That being the case, things get rather complicated when it comes to Hillary Clinton. During her husband’s term in office, she was considered to be somewhat to the left of the president. In terms of Israel, she was chillier than her husband and did not share his warm, special and supportive relationship with the Zionist state. But this approach changed over the years. Once Clinton became an influential Democratic senator from New York, it was quite apparent that she had become a different person. She was surrounded by Jewish cronies, some of them wealthy, and became much closer to Israel. As she prepared to run for the Democratic nomination for president, her engagement with Israel grew deeper and she was considered to be one of its foremost advocates.
Her term as Obama’s secretary of state added nothing positive to the complicated relationship between the Clinton family and Netanyahu. Clinton was thought to have spearheaded the firm American demand for a settlement freeze in the occupied territories, and she had several harsh incidents with Netanyahu, almost throughout her entire time in office. This gave her a chance to understand from up close what her husband meant when he asked his advisers after his first meeting with a younger Prime Minister Netanyahu in 1996, “Who's the fucking superpower here?”
When she completed her term as secretary of state, Clinton had left behind a significant puddle of bad blood between her and Netanyahu, even if that puddle seems rather minor now, compared with the dark ocean separating the prime minister from the Obama administration during the president’s second term. In life, just about everything is relative, and it seems to me that if it was up to him, Netanyahu would, at this very moment, replace Obama with Clinton without giving the matter a second thought. On the other hand, he would not replace Obama with Clinton nearly two years from now.
Clinton has a network of confidants, acquaintances and supporters, all of whom are close friends of Israel, but this entire circle is hardly among Netanyahu’s avid supporters. Clinton certainly would have been happy if Zionist Camp leader Isaac Herzog had won the March 17 election in Israel but, in fact, he lost. This means that over the next few months she will have to adopt the body language and artificial messages of support toward Israel and its current government, so as not to become a target during this early stage of the campaign.
The Clintons tread through Israeli politics at particularly high resolutions. Their intimate familiarity with Israel’s political jungle is remarkable. Even now there are many amusing anecdotes making the rounds in Israel about how involved former President Clinton and his wife, possibly the next president, have been in local political maneuvering. Once, in 2009, Bill Clinton consulted with a senior Israeli diplomat on the issue of, “Should [then Kadima Party Chair] Tzipi Livni join the Netanyahu government.” At the time, Clinton said that Prime Minister-elect Netanyahu asked him personally to put pressure on Livni to forgo her refusal to join his government, but Clinton did not pick up the phone to call her, at least as far as is known. Maybe he also thought that she should stay out of the government.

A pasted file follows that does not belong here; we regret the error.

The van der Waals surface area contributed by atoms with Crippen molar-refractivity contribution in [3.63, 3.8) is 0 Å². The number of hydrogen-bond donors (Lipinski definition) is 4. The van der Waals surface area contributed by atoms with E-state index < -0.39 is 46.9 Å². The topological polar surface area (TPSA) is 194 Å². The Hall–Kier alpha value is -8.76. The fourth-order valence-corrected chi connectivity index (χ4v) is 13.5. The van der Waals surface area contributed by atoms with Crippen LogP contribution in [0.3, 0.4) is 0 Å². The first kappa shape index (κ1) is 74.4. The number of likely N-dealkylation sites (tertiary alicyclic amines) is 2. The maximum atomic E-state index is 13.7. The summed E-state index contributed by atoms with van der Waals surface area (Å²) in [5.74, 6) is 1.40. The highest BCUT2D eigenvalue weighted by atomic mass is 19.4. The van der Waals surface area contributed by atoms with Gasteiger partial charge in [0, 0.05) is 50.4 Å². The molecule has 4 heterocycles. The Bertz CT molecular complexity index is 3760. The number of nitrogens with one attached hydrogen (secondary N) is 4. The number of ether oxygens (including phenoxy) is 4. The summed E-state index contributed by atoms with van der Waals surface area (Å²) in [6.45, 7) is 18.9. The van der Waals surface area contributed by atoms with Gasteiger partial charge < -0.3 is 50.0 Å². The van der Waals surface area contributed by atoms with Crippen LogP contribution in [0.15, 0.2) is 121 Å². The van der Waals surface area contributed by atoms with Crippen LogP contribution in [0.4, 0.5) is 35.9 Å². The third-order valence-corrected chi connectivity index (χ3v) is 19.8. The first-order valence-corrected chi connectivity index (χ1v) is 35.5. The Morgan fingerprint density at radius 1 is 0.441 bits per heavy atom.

One thing is certain, however. The next 18 months in the campaign for president of the United States will be fascinating, with Israel playing a key role in it. Will Netanyahu once again throw his support behind the Republican candidate, just as he did with Mitt Romney in the previous campaign? The assumption among those closest to Netanyahu is that he will. “Netanyahu did something that no Israeli prime minister ever did before, by taking a position regarding the presidential campaign. He didn’t pay any price for it, so there is no reason for him to show any caution the second time,” I was told this week by one of Netanyahu’s former advisers.
It is also believed that the final decision will be made by billionaire Sheldon Adelson, based on the positions of the various candidates and the identity of the Republican candidate. Should Jeb Bush win the Republican nomination, for instance, Adelson might be far less enthusiastic, and so, by extension, would Netanyahu. On the other hand, it should not be forgotten that Romney also failed to evoke the enthusiasm of Adelson and Netanyahu, at least at first, but that they threw both their support quite heavily behind him later on.